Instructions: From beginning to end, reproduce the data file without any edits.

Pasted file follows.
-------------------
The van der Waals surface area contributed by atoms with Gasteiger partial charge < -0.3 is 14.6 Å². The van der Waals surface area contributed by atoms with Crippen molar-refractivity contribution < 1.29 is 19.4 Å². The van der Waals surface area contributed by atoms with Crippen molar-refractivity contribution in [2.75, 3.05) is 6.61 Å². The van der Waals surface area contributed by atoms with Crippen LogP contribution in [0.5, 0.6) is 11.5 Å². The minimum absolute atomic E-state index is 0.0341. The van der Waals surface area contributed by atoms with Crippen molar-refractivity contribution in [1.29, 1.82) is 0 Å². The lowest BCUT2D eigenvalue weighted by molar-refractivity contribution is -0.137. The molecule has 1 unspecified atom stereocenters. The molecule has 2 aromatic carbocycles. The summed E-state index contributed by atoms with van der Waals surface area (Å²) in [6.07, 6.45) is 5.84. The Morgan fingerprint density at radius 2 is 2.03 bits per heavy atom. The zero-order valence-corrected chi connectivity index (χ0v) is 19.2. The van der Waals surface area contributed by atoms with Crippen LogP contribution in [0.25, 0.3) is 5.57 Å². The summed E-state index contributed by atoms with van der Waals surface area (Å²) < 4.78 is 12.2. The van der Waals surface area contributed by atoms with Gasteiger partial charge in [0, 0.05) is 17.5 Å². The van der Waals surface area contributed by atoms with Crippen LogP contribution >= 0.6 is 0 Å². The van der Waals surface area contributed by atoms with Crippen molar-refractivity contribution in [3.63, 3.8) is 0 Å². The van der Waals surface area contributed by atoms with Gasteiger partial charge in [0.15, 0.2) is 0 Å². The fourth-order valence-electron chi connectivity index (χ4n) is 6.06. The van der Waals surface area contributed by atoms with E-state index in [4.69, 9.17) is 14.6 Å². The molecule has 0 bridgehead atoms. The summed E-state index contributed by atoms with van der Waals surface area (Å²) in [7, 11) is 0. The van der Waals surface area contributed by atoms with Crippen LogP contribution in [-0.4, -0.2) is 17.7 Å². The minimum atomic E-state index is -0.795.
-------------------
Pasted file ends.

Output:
The van der Waals surface area contributed by atoms with Gasteiger partial charge < -0.3 is 14.6 Å². The van der Waals surface area contributed by atoms with Crippen molar-refractivity contribution < 1.29 is 19.4 Å². The van der Waals surface area contributed by atoms with Crippen molar-refractivity contribution in [2.75, 3.05) is 6.61 Å². The van der Waals surface area contributed by atoms with Crippen LogP contribution in [0.5, 0.6) is 11.5 Å². The minimum absolute atomic E-state index is 0.0341. The van der Waals surface area contributed by atoms with Crippen molar-refractivity contribution in [1.29, 1.82) is 0 Å². The lowest BCUT2D eigenvalue weighted by molar-refractivity contribution is -0.137. The molecule has 1 unspecified atom stereocenters. The molecule has 2 aromatic carbocycles. The summed E-state index contributed by atoms with van der Waals surface area (Å²) in [6.07, 6.45) is 5.84. The Morgan fingerprint density at radius 2 is 2.03 bits per heavy atom. The zero-order valence-corrected chi connectivity index (χ0v) is 19.2. The van der Waals surface area contributed by atoms with Crippen LogP contribution in [0.25, 0.3) is 5.57 Å². The summed E-state index contributed by atoms with van der Waals surface area (Å²) < 4.78 is 12.2. The van der Waals surface area contributed by atoms with Gasteiger partial charge in [0, 0.05) is 17.5 Å². The van der Waals surface area contributed by atoms with Crippen LogP contribution >= 0.6 is 0 Å². The van der Waals surface area contributed by atoms with Crippen molar-refractivity contribution in [3.63, 3.8) is 0 Å². The van der Waals surface area contributed by atoms with Gasteiger partial charge in [0.15, 0.2) is 0 Å². The fourth-order valence-electron chi connectivity index (χ4n) is 6.06. The van der Waals surface area contributed by atoms with E-state index in [4.69, 9.17) is 14.6 Å². The molecule has 0 bridgehead atoms. The summed E-state index contributed by atoms with van der Waals surface area (Å²) in [7, 11) is 0. The van der Waals surface area contributed by atoms with Crippen LogP contribution in [-0.4, -0.2) is 17.7 Å². The minimum atomic E-state index is -0.795.